Heatwave continues in south-east France
There are 13 departments in southeastern France still on an orange canicule alert today (July 25), as the heatwave which has already moved over the rest of the country continues in this area.
The departments are: Alpes-de-Haute-Provence, Hautes-Alpes, Alpes-Maritimes, Ardèche, Bouches-du-Rhône, Drôme, Gard, Hérault, Isère, Savoie, Haute-Savoie, Var and Vaucluse.
National forecaster Météo France states that the heatwave’s temperatures are rising, with highs “flirting with 40C within Provence.
It predicts that places under the orange warning will see temperatures of 35-38C today in general.
The orange alert is expected to last until 06:00 tomorrow at the earliest; a “noticeable” drop in temperatures is then expected.
Gironde fires under control
The two wildfires which have been raging across Gironde (Nouvelle-Aquitaine) since July 12 are now “under control”, according to the department’s prefecture.
The fires, which began in La Teste-de-Buch near the Dune du Pilat and in Landiras to the south of Bordeaux, collectively burnt around 21,000 hectares of land, and caused the evacuation of 36,750 people.
All evacuated residents and holidaymakers can now gradually begin to return.
“We can describe these two fires as exceptional. Exceptional because they were very difficult to control, exceptional because they began at a time when weather conditions were also out of the ordinary,” Gironde’s prefect Fabienne Buccio said.
“The risk of new fires starting is not out of the question,” she added.
Ms Buccio has previously said that it will be a few weeks before the fires are completely extinguished so firefighters will continue to work at the scene this week.
The Fêtes de Bayonne begin
This year marks the 90th anniversary of the first Fêtes de Bayonne, France’s largest festival, which combines musical and street performances, dances, parades and firework displays.
After two years of disruption caused by the Covid pandemic, the festival is returning this year on Wednesday (July 27), when the Foulée du festayre race will take place.
There will also be a concert to mark the official start of the Fêtes, complete with an opening ceremony at 21:50 and a ball at 22:30.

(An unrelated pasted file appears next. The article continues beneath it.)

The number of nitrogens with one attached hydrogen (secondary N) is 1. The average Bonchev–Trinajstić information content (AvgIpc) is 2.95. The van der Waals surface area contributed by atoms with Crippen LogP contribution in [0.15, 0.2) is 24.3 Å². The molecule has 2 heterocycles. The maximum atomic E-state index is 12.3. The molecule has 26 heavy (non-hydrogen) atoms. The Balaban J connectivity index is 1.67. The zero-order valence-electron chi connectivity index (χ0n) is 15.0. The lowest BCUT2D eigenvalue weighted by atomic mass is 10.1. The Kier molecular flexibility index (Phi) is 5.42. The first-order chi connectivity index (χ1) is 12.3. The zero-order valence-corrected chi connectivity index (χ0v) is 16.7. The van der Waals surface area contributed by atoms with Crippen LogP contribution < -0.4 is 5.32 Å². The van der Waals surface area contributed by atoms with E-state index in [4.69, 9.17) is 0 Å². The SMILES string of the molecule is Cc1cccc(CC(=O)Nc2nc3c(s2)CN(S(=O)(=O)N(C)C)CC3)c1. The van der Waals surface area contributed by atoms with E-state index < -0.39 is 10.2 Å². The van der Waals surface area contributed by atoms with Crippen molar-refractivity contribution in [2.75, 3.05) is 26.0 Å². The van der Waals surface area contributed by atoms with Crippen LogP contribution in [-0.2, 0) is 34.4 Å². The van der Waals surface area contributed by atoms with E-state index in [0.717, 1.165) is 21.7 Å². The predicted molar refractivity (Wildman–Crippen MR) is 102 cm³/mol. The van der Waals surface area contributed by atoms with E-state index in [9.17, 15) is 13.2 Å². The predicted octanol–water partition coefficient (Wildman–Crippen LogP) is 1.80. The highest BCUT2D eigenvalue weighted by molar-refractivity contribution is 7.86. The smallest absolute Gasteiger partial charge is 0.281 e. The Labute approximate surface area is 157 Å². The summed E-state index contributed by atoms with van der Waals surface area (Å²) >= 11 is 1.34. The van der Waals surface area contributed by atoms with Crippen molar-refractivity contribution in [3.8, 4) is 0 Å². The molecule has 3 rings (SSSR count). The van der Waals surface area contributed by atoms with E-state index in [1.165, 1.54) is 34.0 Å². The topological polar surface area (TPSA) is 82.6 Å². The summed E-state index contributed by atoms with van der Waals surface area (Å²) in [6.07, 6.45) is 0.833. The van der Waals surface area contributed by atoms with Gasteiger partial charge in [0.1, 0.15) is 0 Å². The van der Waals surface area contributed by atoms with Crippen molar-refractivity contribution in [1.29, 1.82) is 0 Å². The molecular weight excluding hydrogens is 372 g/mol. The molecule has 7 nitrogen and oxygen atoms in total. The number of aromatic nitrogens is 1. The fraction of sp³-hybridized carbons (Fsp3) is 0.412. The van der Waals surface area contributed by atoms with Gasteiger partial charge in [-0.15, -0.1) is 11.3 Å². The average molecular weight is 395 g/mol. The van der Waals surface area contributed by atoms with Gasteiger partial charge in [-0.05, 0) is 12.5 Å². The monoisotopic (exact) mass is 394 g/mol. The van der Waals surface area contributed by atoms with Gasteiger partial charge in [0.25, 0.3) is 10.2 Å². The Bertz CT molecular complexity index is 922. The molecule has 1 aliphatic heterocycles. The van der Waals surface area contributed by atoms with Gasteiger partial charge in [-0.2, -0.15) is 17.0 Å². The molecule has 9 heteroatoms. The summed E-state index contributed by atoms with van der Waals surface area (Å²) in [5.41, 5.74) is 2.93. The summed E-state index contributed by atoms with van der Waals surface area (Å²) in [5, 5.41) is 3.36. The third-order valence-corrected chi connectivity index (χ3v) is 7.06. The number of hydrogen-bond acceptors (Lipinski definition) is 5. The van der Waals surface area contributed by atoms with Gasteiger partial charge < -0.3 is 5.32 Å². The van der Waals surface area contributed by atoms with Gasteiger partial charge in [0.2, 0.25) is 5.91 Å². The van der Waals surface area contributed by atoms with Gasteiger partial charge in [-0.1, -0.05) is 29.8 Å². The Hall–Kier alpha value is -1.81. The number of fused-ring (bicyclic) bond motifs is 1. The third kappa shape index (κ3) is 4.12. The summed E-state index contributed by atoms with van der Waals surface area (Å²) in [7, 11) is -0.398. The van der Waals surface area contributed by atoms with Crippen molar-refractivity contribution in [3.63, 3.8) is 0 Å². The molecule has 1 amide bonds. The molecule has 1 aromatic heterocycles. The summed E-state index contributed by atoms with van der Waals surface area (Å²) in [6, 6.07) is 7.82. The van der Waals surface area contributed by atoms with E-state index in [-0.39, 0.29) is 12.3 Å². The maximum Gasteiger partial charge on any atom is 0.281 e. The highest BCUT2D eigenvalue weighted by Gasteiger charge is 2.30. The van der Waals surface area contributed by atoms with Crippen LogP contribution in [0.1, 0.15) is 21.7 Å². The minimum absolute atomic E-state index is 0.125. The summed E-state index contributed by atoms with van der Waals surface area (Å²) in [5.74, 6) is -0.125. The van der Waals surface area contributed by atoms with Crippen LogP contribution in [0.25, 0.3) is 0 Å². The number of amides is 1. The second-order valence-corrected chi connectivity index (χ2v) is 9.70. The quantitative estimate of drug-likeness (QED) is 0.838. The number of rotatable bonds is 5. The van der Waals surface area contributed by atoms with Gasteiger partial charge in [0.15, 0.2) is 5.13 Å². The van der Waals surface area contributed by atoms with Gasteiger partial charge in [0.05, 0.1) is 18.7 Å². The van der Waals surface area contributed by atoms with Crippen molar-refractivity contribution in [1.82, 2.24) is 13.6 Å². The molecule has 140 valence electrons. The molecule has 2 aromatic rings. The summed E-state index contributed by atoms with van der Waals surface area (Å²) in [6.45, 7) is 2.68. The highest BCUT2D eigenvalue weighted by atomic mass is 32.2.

Thursday will be a day for the festival’s children, with musical performances, Basque choirs and parades moving through the streets.
The festival will come to an end on Sunday, with church services, concerts and a closing ceremony with fireworks.
The Tour de France Femmes gets underway
After the Danish rider Jonas Vingegaard won the men’s Tour de France for the first time yesterday (July 24), it is now the women’s turn to compete.
The racers also began yesterday, with a route around Paris won by Dutch cyclist Lorena Wiebes.
Today (July 25), the riders will complete a 136.4-kilometre-long stage linking Meaux to Provins (Seine-et-Marne).
The largely flat route will be a moment for the Tour’s best sprinters to gain a head start.
French television will be following the race this afternoon, with the riders expected to arrive in Provins at 16:15.
The week of the Trois Glorieuses
Nearly 200 years ago, this week saw the second French Revolution, which is also known as the July Revolution or the Trois Glorieuses.
Between July 26 and July 29, 1830, the people of Paris clashed with the army, with protestors capturing several of the city’s most important sites, including the Louvre Palace and Hôtel de Ville.
The riots led to the abdication of King Charles X on August 2, when his son the Dauphin also renounced his right to the throne and both fled over the Channel to Great Britain.
Politicians created a provisional government and put Charles’ cousin Louis Philippe, Duke of Orléans, on the throne.
Louis Philippe would himself be overthrown 18 years later.
The Trois Glorieuses are commemorated by the July Column, which sits in the Place de la Bastille in Paris.
Paris Olympics summit takes place
Two years ahead of the start of the 2024 Olympic Games, President Emmanuel Macron will be holding a meeting with around ten other ministers today to discuss the progress of preparations.
There have been some concerns that the Paris authorities will not be equipped to handle the logistical and safety requirements of the Games, especially after the chaotic scenes which took place outside the Stade de France during the Champions League football final in May.
This meeting will be a chance for ministers to “update” the government on preparations for the event, as well as outlining “weak points”.
As well as security concerns, these “weak points” include budgetary strain linked to the current high inflation rate.